This small superfood provides big nutrition
Flaxseed has been prized by civilizations for thousands of years, and it’s easy to see why. It’s rich in antioxidants and omega-3 fatty acids and can do everything from support your gut to possibly reduce the risk of cancer. Believe it or not, King Charlemagne felt so passionately about the health benefits of flaxseed that he required his subjects to consume them daily.
Flaxseed has a lot of fiber. Flax skin is so fibrous, it has been used to make linen and paper for centuries. Flaxseed has soluble and insoluble fiber, and while both are crucial to maintaining our health, insoluble fiber keeps our stomachs in check and running smoothly. The insoluble fiber in flaxseed can help things keep moving in your intestines and prevent constipation while also improving hemorrhoids and fecal incontinence.
Flaxseed’s fiber content doesn’t just support our gut. Its soluble fiber binds to cholesterol particles in our intestines so the body doesn’t absorb them. Additionally, one study showed a significant decrease in LDL (bad) cholesterol in rats after they consumed flaxseed meal. While LDL cholesterol was lowered, HDL (good) cholesterol remained unchanged. Since high levels of LDL cholesterol increase the possibility of heart attacks and stroke, it’s important to keep LDL cholesterol at bay.
The same soluble fiber in flaxseed that’s responsible for lowering cholesterol may also help mitigate diabetes. But that’s not the only way flaxseed can protect our bodies against diabetes. Flaxseed’s high levels of lignans improve glycemic control. In one study, diabetic women were given flaxseed powder for two months. Glucose levels decreased between 7.9 percent and 19.1 percent. The larger the portion of powder, the lower the glucose levels.
Protein is an important nutrient. It fuels our bodies, builds muscle, and supports our immune system. While meat is a great source of protein, too much of it can lead to heart disease and other serious illnesses. Additionally, vegetarians and vegans need plant-based protein sources. Flaxseed provides high-quality protein with significant levels of three amino acids—arginine, aspartic acid, and glutamic acid. Plant-based protein sources can be just as filling as meat-based sources, making flaxseed a viable protein choice.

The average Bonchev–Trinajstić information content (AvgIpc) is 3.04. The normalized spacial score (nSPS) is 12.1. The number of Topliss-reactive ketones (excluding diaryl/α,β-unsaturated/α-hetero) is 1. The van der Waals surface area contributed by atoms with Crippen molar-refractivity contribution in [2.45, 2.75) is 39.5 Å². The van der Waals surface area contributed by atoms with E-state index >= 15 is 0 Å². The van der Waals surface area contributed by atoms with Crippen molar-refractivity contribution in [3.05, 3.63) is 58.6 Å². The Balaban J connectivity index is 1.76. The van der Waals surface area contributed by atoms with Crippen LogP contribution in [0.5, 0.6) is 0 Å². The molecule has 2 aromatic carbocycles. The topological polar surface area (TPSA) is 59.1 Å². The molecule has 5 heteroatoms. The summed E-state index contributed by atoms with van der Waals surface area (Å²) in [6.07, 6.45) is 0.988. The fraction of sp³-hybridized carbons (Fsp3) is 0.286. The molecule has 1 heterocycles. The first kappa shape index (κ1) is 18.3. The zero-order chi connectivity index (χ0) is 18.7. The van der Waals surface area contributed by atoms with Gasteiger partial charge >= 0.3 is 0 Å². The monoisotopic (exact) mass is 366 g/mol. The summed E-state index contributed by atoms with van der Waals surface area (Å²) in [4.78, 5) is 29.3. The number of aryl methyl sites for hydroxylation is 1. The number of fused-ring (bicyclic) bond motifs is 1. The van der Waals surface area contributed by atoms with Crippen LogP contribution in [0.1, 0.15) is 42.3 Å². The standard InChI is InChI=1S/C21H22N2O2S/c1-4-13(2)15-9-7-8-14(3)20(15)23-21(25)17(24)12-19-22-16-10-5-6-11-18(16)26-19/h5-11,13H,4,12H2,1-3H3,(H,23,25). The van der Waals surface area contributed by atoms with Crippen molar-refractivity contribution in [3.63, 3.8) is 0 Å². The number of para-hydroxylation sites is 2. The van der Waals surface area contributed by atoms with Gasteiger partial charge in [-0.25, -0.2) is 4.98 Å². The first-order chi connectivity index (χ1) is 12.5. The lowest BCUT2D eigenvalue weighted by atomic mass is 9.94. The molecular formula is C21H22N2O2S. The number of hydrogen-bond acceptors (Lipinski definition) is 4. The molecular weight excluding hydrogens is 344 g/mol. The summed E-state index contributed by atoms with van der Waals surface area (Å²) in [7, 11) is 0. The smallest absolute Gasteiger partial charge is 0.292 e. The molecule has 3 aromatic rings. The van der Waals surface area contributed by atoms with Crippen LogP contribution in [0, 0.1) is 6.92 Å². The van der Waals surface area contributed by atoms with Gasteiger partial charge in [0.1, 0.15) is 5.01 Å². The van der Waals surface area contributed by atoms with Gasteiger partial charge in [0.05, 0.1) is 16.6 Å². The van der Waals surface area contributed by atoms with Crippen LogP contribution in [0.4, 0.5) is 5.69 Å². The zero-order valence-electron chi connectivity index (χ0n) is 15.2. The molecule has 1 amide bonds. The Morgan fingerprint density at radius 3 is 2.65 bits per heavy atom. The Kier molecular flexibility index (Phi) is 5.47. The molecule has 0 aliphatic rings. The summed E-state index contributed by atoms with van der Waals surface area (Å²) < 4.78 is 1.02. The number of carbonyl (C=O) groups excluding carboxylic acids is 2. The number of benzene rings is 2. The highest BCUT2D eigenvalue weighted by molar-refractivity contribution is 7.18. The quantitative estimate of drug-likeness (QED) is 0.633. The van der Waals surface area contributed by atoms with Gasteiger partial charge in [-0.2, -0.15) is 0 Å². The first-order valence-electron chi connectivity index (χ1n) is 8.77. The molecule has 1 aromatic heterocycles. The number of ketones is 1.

Looking for a way to squash your snacking? Flaxseed can reduce your appetite and help you manage your weight. In one study, participants reported feeling significantly satiated after consuming flaxseed. Researchers attribute these results to flaxseed’s high fiber content. While it’s important to eat a range of healthy foods and exercise, adding flaxseed to your diet is one more step you can take to maintaining a healthy weight.
There’s a reason inflammation is a hot topic these days. Chronic inflammation is linked to a lot of diseases, such as cancer, heart disease, and arthritis. Flaxseed is one of the richest sources of an omega-3 fatty acid called alpha-linolenic acid (ALA), which may reduce inflammation. ALA has successfully decreased inflammatory markers in rats and humans. Another flaxseed component, lignans, may also reduce inflammation, though more research is needed.
Menopause is a natural part of the aging process, but symptoms can sometimes be hard to manage. Fortunately, flaxseed may be able to help improve the way you feel. A study of 140 menopausal women reported reduced symptoms after consuming flaxseed for three months. Eating ground flaxseed also reduces constipation, another common symptom of menopause.
Heart disease is a prevalent health issue and one of the leading causes of death worldwide. By maintaining a healthy diet, you can lower your risk of developing heart disease. Flaxseed has many properties that make it a heart-healthy food. Its high fiber content helps reduce inflammation and lower high blood pressure, two conditions linked to heart disease. Flaxseed also has omega-3 fatty acids and lignans, both of which are known to protect against heart disease.
Omega-3 fatty acids may prevent heart disease, but that’s not their only claim to fame. They may also decrease the effects of and possibly prevent other diseases, such as diabetes and rheumatoid arthritis. Our bodies don’t make these essential fats naturally, so we must attain them through food. Flaxseed’s omega-3 fatty acid, alpha-linolenic acid (ALA), may reduce the chance of stroke, bone fracture, depression, and cardiovascular disease.
As if there weren’t already enough reasons to add flaxseed to your diet, this one may be the most profound. Lignans, plant compounds found in flaxseed, may protect against hormone-sensitive cancers. Studies show that flaxseed plays a significant role in reducing the possibility of breast cancer in postmenopausal women and prostate cancer.